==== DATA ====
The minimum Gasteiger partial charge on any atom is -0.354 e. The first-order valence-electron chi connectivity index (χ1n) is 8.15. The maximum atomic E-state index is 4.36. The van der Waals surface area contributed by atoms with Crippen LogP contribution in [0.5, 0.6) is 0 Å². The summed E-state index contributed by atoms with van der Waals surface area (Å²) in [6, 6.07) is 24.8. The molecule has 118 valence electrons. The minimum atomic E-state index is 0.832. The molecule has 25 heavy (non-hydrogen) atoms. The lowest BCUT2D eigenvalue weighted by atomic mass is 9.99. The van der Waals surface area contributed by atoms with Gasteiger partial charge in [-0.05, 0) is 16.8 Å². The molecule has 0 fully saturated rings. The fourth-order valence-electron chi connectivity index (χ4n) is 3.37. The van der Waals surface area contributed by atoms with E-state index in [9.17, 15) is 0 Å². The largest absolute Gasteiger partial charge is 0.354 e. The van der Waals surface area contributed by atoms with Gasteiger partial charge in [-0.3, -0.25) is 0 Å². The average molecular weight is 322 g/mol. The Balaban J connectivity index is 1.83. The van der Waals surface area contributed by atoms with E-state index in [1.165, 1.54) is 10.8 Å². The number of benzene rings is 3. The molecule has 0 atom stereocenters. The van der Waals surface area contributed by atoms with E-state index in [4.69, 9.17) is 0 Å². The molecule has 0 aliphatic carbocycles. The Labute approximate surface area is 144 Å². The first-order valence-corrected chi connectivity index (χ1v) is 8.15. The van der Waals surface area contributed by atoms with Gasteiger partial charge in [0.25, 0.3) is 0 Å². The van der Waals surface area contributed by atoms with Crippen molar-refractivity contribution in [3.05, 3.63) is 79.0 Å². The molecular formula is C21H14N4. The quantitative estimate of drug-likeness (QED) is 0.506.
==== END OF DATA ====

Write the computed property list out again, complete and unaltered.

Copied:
The minimum Gasteiger partial charge on any atom is -0.354 e. The first-order valence-electron chi connectivity index (χ1n) is 8.15. The maximum atomic E-state index is 4.36. The van der Waals surface area contributed by atoms with Crippen LogP contribution in [0.5, 0.6) is 0 Å². The summed E-state index contributed by atoms with van der Waals surface area (Å²) in [6, 6.07) is 24.8. The molecule has 118 valence electrons. The minimum atomic E-state index is 0.832. The molecule has 25 heavy (non-hydrogen) atoms. The lowest BCUT2D eigenvalue weighted by atomic mass is 9.99. The van der Waals surface area contributed by atoms with Gasteiger partial charge in [-0.05, 0) is 16.8 Å². The molecule has 0 fully saturated rings. The fourth-order valence-electron chi connectivity index (χ4n) is 3.37. The van der Waals surface area contributed by atoms with E-state index in [9.17, 15) is 0 Å². The largest absolute Gasteiger partial charge is 0.354 e. The van der Waals surface area contributed by atoms with Gasteiger partial charge in [-0.3, -0.25) is 0 Å². The average molecular weight is 322 g/mol. The Balaban J connectivity index is 1.83. The van der Waals surface area contributed by atoms with E-state index in [1.165, 1.54) is 10.8 Å². The number of benzene rings is 3. The molecule has 0 atom stereocenters. The van der Waals surface area contributed by atoms with E-state index in [4.69, 9.17) is 0 Å². The molecule has 0 aliphatic carbocycles. The Labute approximate surface area is 144 Å². The first-order valence-corrected chi connectivity index (χ1v) is 8.15. The van der Waals surface area contributed by atoms with Gasteiger partial charge in [0.25, 0.3) is 0 Å². The van der Waals surface area contributed by atoms with Crippen molar-refractivity contribution in [3.05, 3.63) is 79.0 Å². The molecular formula is C21H14N4. The quantitative estimate of drug-likeness (QED) is 0.506.